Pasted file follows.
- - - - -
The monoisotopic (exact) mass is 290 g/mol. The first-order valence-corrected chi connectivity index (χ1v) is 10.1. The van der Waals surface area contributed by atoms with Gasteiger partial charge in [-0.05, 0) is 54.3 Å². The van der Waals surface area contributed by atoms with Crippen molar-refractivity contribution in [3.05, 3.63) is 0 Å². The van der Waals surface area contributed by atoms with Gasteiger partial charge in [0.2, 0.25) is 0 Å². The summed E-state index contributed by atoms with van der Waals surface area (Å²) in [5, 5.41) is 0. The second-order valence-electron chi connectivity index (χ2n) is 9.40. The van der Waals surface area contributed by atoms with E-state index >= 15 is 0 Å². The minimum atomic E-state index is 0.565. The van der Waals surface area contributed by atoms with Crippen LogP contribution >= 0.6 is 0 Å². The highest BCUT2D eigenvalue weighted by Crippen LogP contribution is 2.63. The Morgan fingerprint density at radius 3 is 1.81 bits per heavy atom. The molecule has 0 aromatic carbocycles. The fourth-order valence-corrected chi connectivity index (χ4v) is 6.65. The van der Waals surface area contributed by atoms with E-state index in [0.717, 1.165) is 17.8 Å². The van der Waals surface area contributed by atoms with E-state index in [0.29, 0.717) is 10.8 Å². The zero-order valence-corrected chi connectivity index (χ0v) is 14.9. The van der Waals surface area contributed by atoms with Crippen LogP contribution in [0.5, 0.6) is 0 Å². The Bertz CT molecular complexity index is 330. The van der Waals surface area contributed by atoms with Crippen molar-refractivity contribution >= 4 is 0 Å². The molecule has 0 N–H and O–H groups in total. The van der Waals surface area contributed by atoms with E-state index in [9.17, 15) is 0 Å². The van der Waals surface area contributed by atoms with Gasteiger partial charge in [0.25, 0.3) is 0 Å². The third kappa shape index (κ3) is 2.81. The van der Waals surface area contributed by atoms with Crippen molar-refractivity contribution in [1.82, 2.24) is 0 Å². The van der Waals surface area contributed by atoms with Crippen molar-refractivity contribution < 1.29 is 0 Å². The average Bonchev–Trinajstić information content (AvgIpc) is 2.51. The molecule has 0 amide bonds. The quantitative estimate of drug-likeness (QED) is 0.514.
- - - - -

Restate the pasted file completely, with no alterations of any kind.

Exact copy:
The monoisotopic (exact) mass is 290 g/mol. The first-order valence-corrected chi connectivity index (χ1v) is 10.1. The van der Waals surface area contributed by atoms with Gasteiger partial charge in [-0.05, 0) is 54.3 Å². The van der Waals surface area contributed by atoms with Crippen molar-refractivity contribution in [3.05, 3.63) is 0 Å². The van der Waals surface area contributed by atoms with Gasteiger partial charge in [0.2, 0.25) is 0 Å². The summed E-state index contributed by atoms with van der Waals surface area (Å²) in [5, 5.41) is 0. The second-order valence-electron chi connectivity index (χ2n) is 9.40. The van der Waals surface area contributed by atoms with E-state index >= 15 is 0 Å². The minimum atomic E-state index is 0.565. The van der Waals surface area contributed by atoms with Crippen LogP contribution >= 0.6 is 0 Å². The highest BCUT2D eigenvalue weighted by Crippen LogP contribution is 2.63. The Morgan fingerprint density at radius 3 is 1.81 bits per heavy atom. The molecule has 0 aromatic carbocycles. The fourth-order valence-corrected chi connectivity index (χ4v) is 6.65. The van der Waals surface area contributed by atoms with E-state index in [0.717, 1.165) is 17.8 Å². The van der Waals surface area contributed by atoms with E-state index in [0.29, 0.717) is 10.8 Å². The zero-order valence-corrected chi connectivity index (χ0v) is 14.9. The van der Waals surface area contributed by atoms with Crippen LogP contribution in [0.5, 0.6) is 0 Å². The Bertz CT molecular complexity index is 330. The van der Waals surface area contributed by atoms with Crippen molar-refractivity contribution >= 4 is 0 Å². The molecule has 0 N–H and O–H groups in total. The van der Waals surface area contributed by atoms with E-state index in [9.17, 15) is 0 Å². The van der Waals surface area contributed by atoms with Gasteiger partial charge in [0.25, 0.3) is 0 Å². The third kappa shape index (κ3) is 2.81. The van der Waals surface area contributed by atoms with Crippen molar-refractivity contribution in [1.82, 2.24) is 0 Å². The van der Waals surface area contributed by atoms with Crippen molar-refractivity contribution < 1.29 is 0 Å². The average Bonchev–Trinajstić information content (AvgIpc) is 2.51. The molecule has 0 amide bonds. The quantitative estimate of drug-likeness (QED) is 0.514.